The Center funds youth cooking classes and choir lessons over the weekends where children can spend hands-on time with the in-house chef and other experienced staff members to learn things like knife skills, how to cook new recipes, constructive art projects and even vocal coaching. An open enrollment after-school learning-lab is available during the weekdays where young adults are encouraged to extend their learning outside the classroom. The kitchen prepares 60 charitable meals for the youth in the neighborhood during the week. Access to healthy food is a key element of the operation but the long-term aim here is to offer young adults a stepping stone to propel themselves into the real world with the skills they need to succeed. Currently, the kitchen is able to employ a handful of youth from the neighborhood to work the front and back-of-house operations for the kitchen. Many of the teen employees have earned their aprons — graduating from participants of the weekend cooking class to become some of Denver’s youngest culinary minds and on-staff chefs. 

“Each of the youth in our program took the initiative to come in and ask for a job when we opened the Kitchen. Being able to provide employment opportunities for them is one of the things we’re most excited about,” commented Daisy Wiberg, director of operations at the Center. 

In the five years since opening the doors, the organization has fostered relationships with several of Denver’s highly regarded nonprofits, charity organizations and well-intentioned businesses in order to make keep cost low and product healthy, fresh and consistent. Current partnerships include Denver Food Rescue, Seattle Fish Co., We Don’t Waste and Denver Urban Gardens to name drop a fraction of the involved parties committed to the cause. Collaboration and donation are key components for the kitchen and they largely shape what is available on the made-to-order items during the low-cost breakfast and lunch service. Similarly, food donation, charitable contribution and volunteer work are what keep menu prices down and ultimately turn the gears for this non-profit.  

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Harper on-boarded classically trained chef Ruben Valentin of The Culinary Institute of America and director of operations Daisy Wiberg of Love Light & Melody to help launch a low-cost breakfast and lunch service from the commercial kitchen in late 2018. The team has curated two quaint, yet diverse menus comprised of healthy recipes and accessible ingredients that are now offered to the general public throughout the work week. 

Through the front doors, guests meet a cafeteria-style dining area that leads way to an open kitchen and a hand-sketched chalk menu. Offerings from the menu include approachable handhelds — sandwiches, burritos, bahn mi, fruit smoothies and coffee and are all available over the counter at price points under $10. The inspiration for menu items has developed over years of designing and teaching cooking curriculum on a budget. Wiberg noted, “this [low-cost lunch/dinner service] has been a huge success in the first six weeks, but I think that it is really a testament to years of relationship building and getting to know the community.”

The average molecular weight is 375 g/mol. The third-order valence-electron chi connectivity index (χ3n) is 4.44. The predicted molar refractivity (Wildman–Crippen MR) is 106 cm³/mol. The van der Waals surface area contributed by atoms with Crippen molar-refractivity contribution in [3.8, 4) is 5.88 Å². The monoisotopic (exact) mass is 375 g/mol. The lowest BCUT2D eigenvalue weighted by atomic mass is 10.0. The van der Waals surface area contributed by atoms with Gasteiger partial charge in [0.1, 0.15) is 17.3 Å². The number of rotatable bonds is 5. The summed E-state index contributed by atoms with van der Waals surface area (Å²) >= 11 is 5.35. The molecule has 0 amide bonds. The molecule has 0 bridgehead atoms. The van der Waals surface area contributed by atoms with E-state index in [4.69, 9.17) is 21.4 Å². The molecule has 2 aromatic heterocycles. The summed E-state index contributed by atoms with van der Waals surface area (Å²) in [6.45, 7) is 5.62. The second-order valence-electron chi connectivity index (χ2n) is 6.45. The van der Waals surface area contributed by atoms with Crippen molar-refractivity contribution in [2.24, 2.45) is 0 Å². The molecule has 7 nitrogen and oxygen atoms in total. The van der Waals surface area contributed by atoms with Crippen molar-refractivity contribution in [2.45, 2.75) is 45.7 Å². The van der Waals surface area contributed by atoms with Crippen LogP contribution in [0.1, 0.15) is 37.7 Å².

In addition to offering low-cost menu items, the kitchen is able to highlight a chef from within the community every Thursday. An additional menu is melded from the mind of a local chef to supplement the set menu and often features a cultural cuisine they are familiar with. Proceeds from the featured menu are allocated to fund the guest chef’s small business. Putting a fresh mind behind the burners each week not only keeps the menu interesting but introduces diverse flavors and creates great exposure for the featured chef and their small businesses.

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The Sun Valley Kitchen + Community Center leads by example when it comes to maintaining a healthy relationship in a community faced with change. Housing redevelopment, new commercial buildings and a marked influx in wealth have the potential to displace some original residents of Sun Valley. Buildings are being demolished and rebuilt up and down the block, but Harper has committed his kitchen for the long run and wants nothing more than to nurture a sense of belonging amongst the people of the community.

The staff relies on the hands of volunteers to keep the program afloat. The season of giving has rolled in with the cold months and lending a hand at the Sun Valley Kitchen is a great way to explore your passion for cooking and invest time in the future of Denver’s youth. For information on the community center, volunteering, the low-cost lunch/dinner service, weekend cooking classes or to sign-up to volunteer visit Sun Valley Kitchen + Community Center.

Sun Valley Kitchen + Community Center is located at 1260 Decatur St, Denver. Low-cost breakfast is served to the public Mon – Fri, 6 a.m. – 10:30 a.m. and Low-cost lunch is served Mon – Fri, 10:30 a.m. – 1:30 p.m. 

All Photography by Samantha Hines